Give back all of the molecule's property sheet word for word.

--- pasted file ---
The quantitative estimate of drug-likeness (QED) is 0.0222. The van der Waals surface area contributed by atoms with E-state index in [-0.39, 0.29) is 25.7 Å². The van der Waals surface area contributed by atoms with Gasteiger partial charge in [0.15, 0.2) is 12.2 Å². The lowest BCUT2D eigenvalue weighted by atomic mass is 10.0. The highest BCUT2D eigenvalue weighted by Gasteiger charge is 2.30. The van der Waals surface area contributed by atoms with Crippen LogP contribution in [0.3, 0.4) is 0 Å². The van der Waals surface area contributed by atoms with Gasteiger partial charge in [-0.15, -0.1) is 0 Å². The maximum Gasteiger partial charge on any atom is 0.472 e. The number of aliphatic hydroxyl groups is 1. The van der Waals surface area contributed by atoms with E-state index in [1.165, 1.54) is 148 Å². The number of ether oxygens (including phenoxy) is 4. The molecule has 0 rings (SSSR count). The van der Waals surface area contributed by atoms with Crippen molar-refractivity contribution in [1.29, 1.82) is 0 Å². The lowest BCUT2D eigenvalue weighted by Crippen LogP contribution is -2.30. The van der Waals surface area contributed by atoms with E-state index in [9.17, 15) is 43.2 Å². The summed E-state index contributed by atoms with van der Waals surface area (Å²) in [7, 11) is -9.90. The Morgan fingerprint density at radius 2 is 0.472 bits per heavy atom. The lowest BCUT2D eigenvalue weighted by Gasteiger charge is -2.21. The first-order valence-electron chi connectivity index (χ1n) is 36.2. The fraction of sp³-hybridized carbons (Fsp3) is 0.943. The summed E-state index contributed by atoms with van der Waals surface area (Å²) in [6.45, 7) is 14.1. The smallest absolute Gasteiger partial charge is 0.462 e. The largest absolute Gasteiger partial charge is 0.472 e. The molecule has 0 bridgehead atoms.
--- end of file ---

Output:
The quantitative estimate of drug-likeness (QED) is 0.0222. The van der Waals surface area contributed by atoms with E-state index in [-0.39, 0.29) is 25.7 Å². The van der Waals surface area contributed by atoms with Gasteiger partial charge in [0.15, 0.2) is 12.2 Å². The lowest BCUT2D eigenvalue weighted by atomic mass is 10.0. The highest BCUT2D eigenvalue weighted by Gasteiger charge is 2.30. The van der Waals surface area contributed by atoms with Crippen LogP contribution in [0.3, 0.4) is 0 Å². The van der Waals surface area contributed by atoms with Gasteiger partial charge in [-0.15, -0.1) is 0 Å². The maximum Gasteiger partial charge on any atom is 0.472 e. The number of aliphatic hydroxyl groups is 1. The van der Waals surface area contributed by atoms with E-state index in [1.165, 1.54) is 148 Å². The number of ether oxygens (including phenoxy) is 4. The molecule has 0 rings (SSSR count). The van der Waals surface area contributed by atoms with Crippen molar-refractivity contribution in [1.29, 1.82) is 0 Å². The lowest BCUT2D eigenvalue weighted by Crippen LogP contribution is -2.30. The van der Waals surface area contributed by atoms with E-state index in [9.17, 15) is 43.2 Å². The summed E-state index contributed by atoms with van der Waals surface area (Å²) in [7, 11) is -9.90. The Morgan fingerprint density at radius 2 is 0.472 bits per heavy atom. The lowest BCUT2D eigenvalue weighted by Gasteiger charge is -2.21. The first-order valence-electron chi connectivity index (χ1n) is 36.2. The fraction of sp³-hybridized carbons (Fsp3) is 0.943. The summed E-state index contributed by atoms with van der Waals surface area (Å²) in [6.45, 7) is 14.1. The smallest absolute Gasteiger partial charge is 0.462 e. The largest absolute Gasteiger partial charge is 0.472 e. The molecule has 0 bridgehead atoms.